Noisy frogs

“I have Bleating Tree Frogs in my garden that are noisy and my neighbours have complained about the noise. What can I do?”

Bleating Tree Frog, Litoria dentata

GA Hoye © Australian Museum

Bleating Tree Frog, Litoria dentata, has a fairly short breeding season. Here are a few options to alleviate the situation:

  • Plant bushes to form a screen around the pond and along the boundary fence
  • Create another pond further from the neighbours and move all the water plants etc to that pond and drain the first pond; frogs should move to the second pond of their own volition.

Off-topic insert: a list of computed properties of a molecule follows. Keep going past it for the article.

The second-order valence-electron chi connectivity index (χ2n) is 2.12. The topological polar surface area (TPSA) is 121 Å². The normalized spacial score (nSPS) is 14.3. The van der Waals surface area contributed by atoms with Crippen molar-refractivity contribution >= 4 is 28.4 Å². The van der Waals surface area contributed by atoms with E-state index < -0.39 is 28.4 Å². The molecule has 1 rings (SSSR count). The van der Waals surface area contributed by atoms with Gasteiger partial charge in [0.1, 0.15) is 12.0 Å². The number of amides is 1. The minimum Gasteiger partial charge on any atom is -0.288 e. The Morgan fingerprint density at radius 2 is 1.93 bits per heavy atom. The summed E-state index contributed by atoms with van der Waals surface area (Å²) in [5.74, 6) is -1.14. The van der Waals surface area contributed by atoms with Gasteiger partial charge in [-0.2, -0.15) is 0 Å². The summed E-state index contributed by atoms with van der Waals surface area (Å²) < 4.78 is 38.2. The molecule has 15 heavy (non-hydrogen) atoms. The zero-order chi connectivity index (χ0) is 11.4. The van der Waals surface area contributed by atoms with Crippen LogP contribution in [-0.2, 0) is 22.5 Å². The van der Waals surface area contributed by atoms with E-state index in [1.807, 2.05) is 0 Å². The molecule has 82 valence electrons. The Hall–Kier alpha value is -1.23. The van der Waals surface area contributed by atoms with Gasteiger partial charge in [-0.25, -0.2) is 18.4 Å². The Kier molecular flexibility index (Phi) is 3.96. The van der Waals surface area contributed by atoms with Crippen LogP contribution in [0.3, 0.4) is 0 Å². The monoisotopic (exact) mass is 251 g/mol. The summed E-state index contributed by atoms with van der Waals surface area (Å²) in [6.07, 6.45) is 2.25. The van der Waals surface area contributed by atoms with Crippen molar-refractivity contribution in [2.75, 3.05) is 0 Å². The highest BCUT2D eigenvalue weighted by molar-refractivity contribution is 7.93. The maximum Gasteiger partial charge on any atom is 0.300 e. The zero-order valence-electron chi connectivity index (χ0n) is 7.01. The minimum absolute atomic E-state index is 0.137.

• Introduce an eel or turtle to the pond - it will soon eat any frogs which venture into the pond and hence reduce the population in the vicinity - but rather a drastic solution!
  • Make the pond less attractive to certain species (eg Bleating Tree Frog) which like to spawn in open expanses of water, by turning the pond into more of a bog. You could do this by reducing the depth and planting sphagnum moss etc. Smaller, quieter frogs like the Common Eastern Froglet, Crinia signifera, would probably still breed in these conditions.

In the meantime you should inform your neighbours that the wildlife that lives on your property is exactly that; ‘wild’ and is not under the control of an individual. All frogs in NSW are protected and cannot be intentionally harmed.
 


Mr Martyn Robinson , Naturalist
Last Updated:

Tags noisy, frogs, bleating, tree, frog, common, eastern, froglet, backyard, biodiversity, pond, conflict,